* Results of the World Cup giant slalom event in Maribor: 1 Mikaela Shiffrin (USA) 2:31.31 1:14.28 1:17.03 Petra Vlhova (SVK) 2:31.31 1:14.76 1:16.55 3 Ragnhild Mowinckel (NOR) 2:32.24 +00.93 1:15.48 1:16.76 4 Wendy Holdener (SUI) 2:32.60 +01.29 1:15.89 1:16.71 5 Sara Hector (SWE) 2:32.81 +01.50 1:15.37 1:17.44 6 Frida Hansdotter (SWE) 2:32.97 +01.66 1:15.74 1:17.23 7 Marta Bassino (ITA) 2:33.02 +01.71 1:15.38 1:17.64 8 Meta Hrovat (SLO) 2:33.70 +02.39 1:15.87 1:17.83 9 Tessa Worley (FRA) 2:33.71 +02.40 1:14.86 1:18.85 10 Kristin Lysdahl (NOR) 2:33.93 +02.62 1:16.70 1:17.23 ... 20 Ilka Štuhec (SLO) 2:35.06 +03.75 1:17.90 1:17.16 - Overall standings (after 25 of 37 events): 1 Mikaela Shiffrin (USA) 1594 2 Petra Vlhova (SVK) 998 3 Wendy Holdener (SWI) 687 4 Nicole Schmidhofer (AUT) 617 5 Ragnhild Mowinckel (NOR) 589 6 Viktoria Rebensburg (GER) 509 7 Ilka Štuhec (SLO) 507 8 Federica Brignone (ITA) 500 9 Frida Hansdotter (SWE) 447 10 Michelle Gisin (SWI) 442 - Giant slalom standings (after 6 events): 1 Mikaela Shiffrin (USA) 455 2 Tessa Worley (FRA) 374 3 Petra Vlhova (SVK) 318 4 Federica Brignone (ITA) 310 5 Ragnhild Mowinckel (NOR) 259 6 Viktoria Rebensburg (GER) 255 7 Stephanie Brunner (AUT) 195 8 Wendy Holdener (SUI) 194 9 Marta Bassino (ITA) 164 10 Frida Hansdotter (SWE) 149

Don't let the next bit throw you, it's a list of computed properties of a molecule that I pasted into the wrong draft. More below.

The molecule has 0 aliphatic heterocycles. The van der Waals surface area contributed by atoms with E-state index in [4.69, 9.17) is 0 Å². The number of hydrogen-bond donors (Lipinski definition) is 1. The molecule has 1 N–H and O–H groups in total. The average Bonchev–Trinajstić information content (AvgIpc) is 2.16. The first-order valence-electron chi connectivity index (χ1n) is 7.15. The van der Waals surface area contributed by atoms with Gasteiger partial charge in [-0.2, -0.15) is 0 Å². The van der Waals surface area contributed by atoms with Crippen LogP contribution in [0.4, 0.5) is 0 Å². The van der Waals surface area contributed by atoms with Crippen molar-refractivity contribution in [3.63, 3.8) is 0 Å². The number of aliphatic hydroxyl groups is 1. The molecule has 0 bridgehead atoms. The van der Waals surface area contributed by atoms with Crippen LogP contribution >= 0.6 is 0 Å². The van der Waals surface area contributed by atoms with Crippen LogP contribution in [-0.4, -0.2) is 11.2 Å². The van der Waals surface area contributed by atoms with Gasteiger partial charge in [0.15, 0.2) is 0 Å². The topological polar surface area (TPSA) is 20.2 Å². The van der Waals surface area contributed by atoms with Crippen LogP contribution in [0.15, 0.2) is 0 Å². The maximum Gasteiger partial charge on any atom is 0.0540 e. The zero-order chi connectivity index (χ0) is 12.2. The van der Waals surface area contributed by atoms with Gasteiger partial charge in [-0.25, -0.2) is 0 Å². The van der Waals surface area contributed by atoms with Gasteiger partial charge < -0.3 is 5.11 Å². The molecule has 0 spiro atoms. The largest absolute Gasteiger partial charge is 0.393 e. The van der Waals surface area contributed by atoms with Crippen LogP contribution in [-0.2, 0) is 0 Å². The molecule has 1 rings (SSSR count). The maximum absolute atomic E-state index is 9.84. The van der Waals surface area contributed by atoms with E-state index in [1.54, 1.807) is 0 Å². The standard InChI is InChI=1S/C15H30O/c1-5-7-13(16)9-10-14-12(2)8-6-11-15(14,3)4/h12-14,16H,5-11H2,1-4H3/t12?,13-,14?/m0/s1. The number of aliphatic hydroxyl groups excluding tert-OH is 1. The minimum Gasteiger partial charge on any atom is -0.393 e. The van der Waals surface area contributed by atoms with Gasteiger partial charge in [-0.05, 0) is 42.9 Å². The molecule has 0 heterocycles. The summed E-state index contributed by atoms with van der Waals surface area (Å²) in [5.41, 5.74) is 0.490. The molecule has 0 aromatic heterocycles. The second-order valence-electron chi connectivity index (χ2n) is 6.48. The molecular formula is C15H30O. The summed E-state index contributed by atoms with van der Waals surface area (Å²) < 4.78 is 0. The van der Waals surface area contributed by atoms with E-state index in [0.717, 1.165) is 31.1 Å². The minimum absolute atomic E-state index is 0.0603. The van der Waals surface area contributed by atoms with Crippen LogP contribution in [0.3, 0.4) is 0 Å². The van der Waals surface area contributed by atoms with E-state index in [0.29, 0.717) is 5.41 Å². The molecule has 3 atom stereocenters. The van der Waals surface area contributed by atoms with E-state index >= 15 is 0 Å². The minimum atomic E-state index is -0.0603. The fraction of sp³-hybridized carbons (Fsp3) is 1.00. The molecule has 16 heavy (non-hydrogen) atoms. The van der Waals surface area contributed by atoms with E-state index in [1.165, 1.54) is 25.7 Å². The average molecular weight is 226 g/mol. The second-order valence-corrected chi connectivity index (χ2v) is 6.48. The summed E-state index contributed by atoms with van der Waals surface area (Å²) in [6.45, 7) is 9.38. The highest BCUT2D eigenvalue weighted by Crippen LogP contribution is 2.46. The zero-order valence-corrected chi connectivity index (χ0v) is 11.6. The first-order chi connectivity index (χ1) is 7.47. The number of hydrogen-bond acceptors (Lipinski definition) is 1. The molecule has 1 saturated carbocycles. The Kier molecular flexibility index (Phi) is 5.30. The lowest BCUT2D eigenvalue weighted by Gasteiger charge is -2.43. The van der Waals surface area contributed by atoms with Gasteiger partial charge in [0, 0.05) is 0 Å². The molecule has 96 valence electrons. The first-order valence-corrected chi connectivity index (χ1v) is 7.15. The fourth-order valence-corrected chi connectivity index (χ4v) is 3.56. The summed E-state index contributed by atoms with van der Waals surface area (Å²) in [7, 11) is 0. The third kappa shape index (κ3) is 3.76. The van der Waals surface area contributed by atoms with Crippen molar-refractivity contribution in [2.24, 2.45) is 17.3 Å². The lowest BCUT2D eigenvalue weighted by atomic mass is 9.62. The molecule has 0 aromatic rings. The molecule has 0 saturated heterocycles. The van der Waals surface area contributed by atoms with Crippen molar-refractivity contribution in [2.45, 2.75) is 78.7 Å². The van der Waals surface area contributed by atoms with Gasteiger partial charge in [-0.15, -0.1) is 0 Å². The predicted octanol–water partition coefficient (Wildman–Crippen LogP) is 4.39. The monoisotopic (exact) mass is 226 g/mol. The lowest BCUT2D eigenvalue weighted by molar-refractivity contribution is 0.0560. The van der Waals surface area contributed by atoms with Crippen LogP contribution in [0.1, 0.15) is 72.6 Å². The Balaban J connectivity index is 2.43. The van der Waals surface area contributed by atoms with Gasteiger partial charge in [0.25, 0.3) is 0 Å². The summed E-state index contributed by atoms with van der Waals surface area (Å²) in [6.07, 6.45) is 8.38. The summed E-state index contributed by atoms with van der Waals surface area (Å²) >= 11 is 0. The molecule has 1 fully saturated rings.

STA, 1 February 2019 - The annual Golden Fox meet will start in Maribor on Friday as part of the Alpine Ski World Cup caravan, with the US superstar Mikaela Shiffrin being the main favourite in the giant slalom and slalom events. The best Slovenian skier, the downhill specialist Ilka Štuhec, will make her appearance in the giant slalom.
Shiffrin, who is in a comfortable lead in the overall World Cup standing for ladies, will be by far the biggest star, having already won eleven races in the current season after winning a total of twelve in the entire last season.
The American will be going for her fourth overall victory at the Golden Fox, which consists of giant slalom and slalom events, after she managed the feat in 2015, 2017 and 2018.
The 55th Golden Fox is back to its traditional venue, the Pohorje Hill above Maribor, after being hosted last year by the Kranjska Gora resort due to the shortage of snow in Maribor. It was there that Shiffrin earned one of her double wins.